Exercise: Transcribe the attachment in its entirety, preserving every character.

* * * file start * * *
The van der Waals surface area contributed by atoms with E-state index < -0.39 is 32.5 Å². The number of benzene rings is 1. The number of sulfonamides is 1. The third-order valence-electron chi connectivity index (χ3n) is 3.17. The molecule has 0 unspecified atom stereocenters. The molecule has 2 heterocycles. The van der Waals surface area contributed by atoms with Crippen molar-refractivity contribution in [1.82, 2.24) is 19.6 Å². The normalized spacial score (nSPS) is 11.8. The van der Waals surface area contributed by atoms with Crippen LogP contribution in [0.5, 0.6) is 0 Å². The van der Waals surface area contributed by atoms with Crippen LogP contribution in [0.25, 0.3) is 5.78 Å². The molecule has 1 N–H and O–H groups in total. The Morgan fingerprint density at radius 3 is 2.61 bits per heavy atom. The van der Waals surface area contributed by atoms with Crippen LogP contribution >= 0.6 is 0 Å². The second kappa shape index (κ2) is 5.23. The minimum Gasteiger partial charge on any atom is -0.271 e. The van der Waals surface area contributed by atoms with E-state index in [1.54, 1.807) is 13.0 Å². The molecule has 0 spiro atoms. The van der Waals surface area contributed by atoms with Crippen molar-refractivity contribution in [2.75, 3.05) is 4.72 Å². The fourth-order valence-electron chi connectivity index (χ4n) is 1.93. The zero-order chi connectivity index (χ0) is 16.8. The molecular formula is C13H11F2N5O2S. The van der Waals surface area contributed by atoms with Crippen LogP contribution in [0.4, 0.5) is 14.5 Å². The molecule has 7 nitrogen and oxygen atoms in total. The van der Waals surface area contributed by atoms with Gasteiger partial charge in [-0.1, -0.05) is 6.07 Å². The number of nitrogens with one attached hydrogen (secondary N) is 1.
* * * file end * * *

The van der Waals surface area contributed by atoms with E-state index < -0.39 is 32.5 Å². The number of benzene rings is 1. The number of sulfonamides is 1. The third-order valence-electron chi connectivity index (χ3n) is 3.17. The molecule has 0 unspecified atom stereocenters. The molecule has 2 heterocycles. The van der Waals surface area contributed by atoms with Crippen molar-refractivity contribution in [1.82, 2.24) is 19.6 Å². The normalized spacial score (nSPS) is 11.8. The van der Waals surface area contributed by atoms with Crippen LogP contribution in [0.5, 0.6) is 0 Å². The van der Waals surface area contributed by atoms with Crippen LogP contribution in [0.25, 0.3) is 5.78 Å². The molecule has 1 N–H and O–H groups in total. The Morgan fingerprint density at radius 3 is 2.61 bits per heavy atom. The van der Waals surface area contributed by atoms with Crippen LogP contribution >= 0.6 is 0 Å². The second kappa shape index (κ2) is 5.23. The minimum Gasteiger partial charge on any atom is -0.271 e. The van der Waals surface area contributed by atoms with E-state index in [1.54, 1.807) is 13.0 Å². The molecule has 0 spiro atoms. The van der Waals surface area contributed by atoms with Crippen molar-refractivity contribution in [2.75, 3.05) is 4.72 Å². The fourth-order valence-electron chi connectivity index (χ4n) is 1.93. The zero-order chi connectivity index (χ0) is 16.8. The molecular formula is C13H11F2N5O2S. The van der Waals surface area contributed by atoms with Crippen LogP contribution in [0.4, 0.5) is 14.5 Å². The molecule has 7 nitrogen and oxygen atoms in total. The van der Waals surface area contributed by atoms with Gasteiger partial charge in [-0.1, -0.05) is 6.07 Å². The number of nitrogens with one attached hydrogen (secondary N) is 1.